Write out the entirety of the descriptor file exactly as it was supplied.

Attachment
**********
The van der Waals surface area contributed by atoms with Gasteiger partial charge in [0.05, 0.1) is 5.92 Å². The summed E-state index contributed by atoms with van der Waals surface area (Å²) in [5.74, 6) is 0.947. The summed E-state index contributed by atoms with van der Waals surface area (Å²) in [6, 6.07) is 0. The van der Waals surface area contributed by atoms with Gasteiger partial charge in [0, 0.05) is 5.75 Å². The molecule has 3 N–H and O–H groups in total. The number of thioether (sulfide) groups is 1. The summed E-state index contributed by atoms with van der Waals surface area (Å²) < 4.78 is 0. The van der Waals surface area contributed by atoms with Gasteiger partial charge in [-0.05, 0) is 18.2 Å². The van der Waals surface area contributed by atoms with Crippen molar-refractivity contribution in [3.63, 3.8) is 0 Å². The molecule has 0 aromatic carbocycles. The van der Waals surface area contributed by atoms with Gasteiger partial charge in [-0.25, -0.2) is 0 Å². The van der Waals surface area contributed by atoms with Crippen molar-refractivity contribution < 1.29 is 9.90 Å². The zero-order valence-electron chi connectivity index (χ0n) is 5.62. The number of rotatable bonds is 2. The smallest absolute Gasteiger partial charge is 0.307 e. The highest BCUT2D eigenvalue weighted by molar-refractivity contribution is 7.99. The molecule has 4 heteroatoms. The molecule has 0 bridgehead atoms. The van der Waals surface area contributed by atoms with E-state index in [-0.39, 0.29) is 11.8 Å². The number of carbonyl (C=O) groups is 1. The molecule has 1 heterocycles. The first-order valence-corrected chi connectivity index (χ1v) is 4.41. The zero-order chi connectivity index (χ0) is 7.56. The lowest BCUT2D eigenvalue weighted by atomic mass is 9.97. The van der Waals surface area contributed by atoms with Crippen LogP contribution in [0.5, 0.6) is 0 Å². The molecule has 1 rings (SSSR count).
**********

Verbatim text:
The van der Waals surface area contributed by atoms with Gasteiger partial charge in [0.05, 0.1) is 5.92 Å². The summed E-state index contributed by atoms with van der Waals surface area (Å²) in [5.74, 6) is 0.947. The summed E-state index contributed by atoms with van der Waals surface area (Å²) in [6, 6.07) is 0. The van der Waals surface area contributed by atoms with Gasteiger partial charge in [0, 0.05) is 5.75 Å². The molecule has 3 N–H and O–H groups in total. The number of thioether (sulfide) groups is 1. The summed E-state index contributed by atoms with van der Waals surface area (Å²) < 4.78 is 0. The van der Waals surface area contributed by atoms with Gasteiger partial charge in [-0.05, 0) is 18.2 Å². The van der Waals surface area contributed by atoms with Crippen molar-refractivity contribution in [3.63, 3.8) is 0 Å². The molecule has 0 aromatic carbocycles. The van der Waals surface area contributed by atoms with Gasteiger partial charge in [-0.25, -0.2) is 0 Å². The van der Waals surface area contributed by atoms with Crippen molar-refractivity contribution < 1.29 is 9.90 Å². The zero-order valence-electron chi connectivity index (χ0n) is 5.62. The number of rotatable bonds is 2. The smallest absolute Gasteiger partial charge is 0.307 e. The highest BCUT2D eigenvalue weighted by molar-refractivity contribution is 7.99. The molecule has 4 heteroatoms. The molecule has 0 bridgehead atoms. The van der Waals surface area contributed by atoms with E-state index in [-0.39, 0.29) is 11.8 Å². The number of carbonyl (C=O) groups is 1. The molecule has 1 heterocycles. The first-order valence-corrected chi connectivity index (χ1v) is 4.41. The zero-order chi connectivity index (χ0) is 7.56. The lowest BCUT2D eigenvalue weighted by atomic mass is 9.97. The van der Waals surface area contributed by atoms with Crippen LogP contribution in [0.5, 0.6) is 0 Å². The molecule has 1 rings (SSSR count).